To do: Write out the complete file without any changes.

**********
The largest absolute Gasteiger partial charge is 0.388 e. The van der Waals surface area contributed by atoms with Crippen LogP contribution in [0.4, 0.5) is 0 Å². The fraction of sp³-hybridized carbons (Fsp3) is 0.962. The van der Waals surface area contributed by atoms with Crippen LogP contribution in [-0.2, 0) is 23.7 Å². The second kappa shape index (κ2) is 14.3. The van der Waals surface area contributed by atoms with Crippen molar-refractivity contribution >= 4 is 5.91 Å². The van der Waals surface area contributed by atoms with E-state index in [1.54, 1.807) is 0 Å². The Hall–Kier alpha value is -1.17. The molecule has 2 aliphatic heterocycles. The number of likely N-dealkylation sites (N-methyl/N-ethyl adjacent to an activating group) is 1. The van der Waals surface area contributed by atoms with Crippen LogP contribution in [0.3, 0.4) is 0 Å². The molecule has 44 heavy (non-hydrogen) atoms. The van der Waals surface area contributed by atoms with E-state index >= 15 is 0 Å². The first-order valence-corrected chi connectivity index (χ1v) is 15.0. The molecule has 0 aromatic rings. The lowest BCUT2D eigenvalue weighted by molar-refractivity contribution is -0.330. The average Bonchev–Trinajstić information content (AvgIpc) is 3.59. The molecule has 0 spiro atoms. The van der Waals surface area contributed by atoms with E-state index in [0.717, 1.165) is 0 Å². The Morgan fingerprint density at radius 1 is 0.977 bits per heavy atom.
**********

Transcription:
The largest absolute Gasteiger partial charge is 0.388 e. The van der Waals surface area contributed by atoms with Crippen LogP contribution in [0.4, 0.5) is 0 Å². The fraction of sp³-hybridized carbons (Fsp3) is 0.962. The van der Waals surface area contributed by atoms with Crippen LogP contribution in [-0.2, 0) is 23.7 Å². The second kappa shape index (κ2) is 14.3. The van der Waals surface area contributed by atoms with Crippen molar-refractivity contribution >= 4 is 5.91 Å². The van der Waals surface area contributed by atoms with E-state index in [1.54, 1.807) is 0 Å². The Hall–Kier alpha value is -1.17. The molecule has 2 aliphatic heterocycles. The number of likely N-dealkylation sites (N-methyl/N-ethyl adjacent to an activating group) is 1. The van der Waals surface area contributed by atoms with Crippen LogP contribution in [0.3, 0.4) is 0 Å². The molecule has 44 heavy (non-hydrogen) atoms. The van der Waals surface area contributed by atoms with E-state index >= 15 is 0 Å². The first-order valence-corrected chi connectivity index (χ1v) is 15.0. The molecule has 0 aromatic rings. The lowest BCUT2D eigenvalue weighted by molar-refractivity contribution is -0.330. The average Bonchev–Trinajstić information content (AvgIpc) is 3.59. The molecule has 0 spiro atoms. The van der Waals surface area contributed by atoms with E-state index in [0.717, 1.165) is 0 Å². The Morgan fingerprint density at radius 1 is 0.977 bits per heavy atom.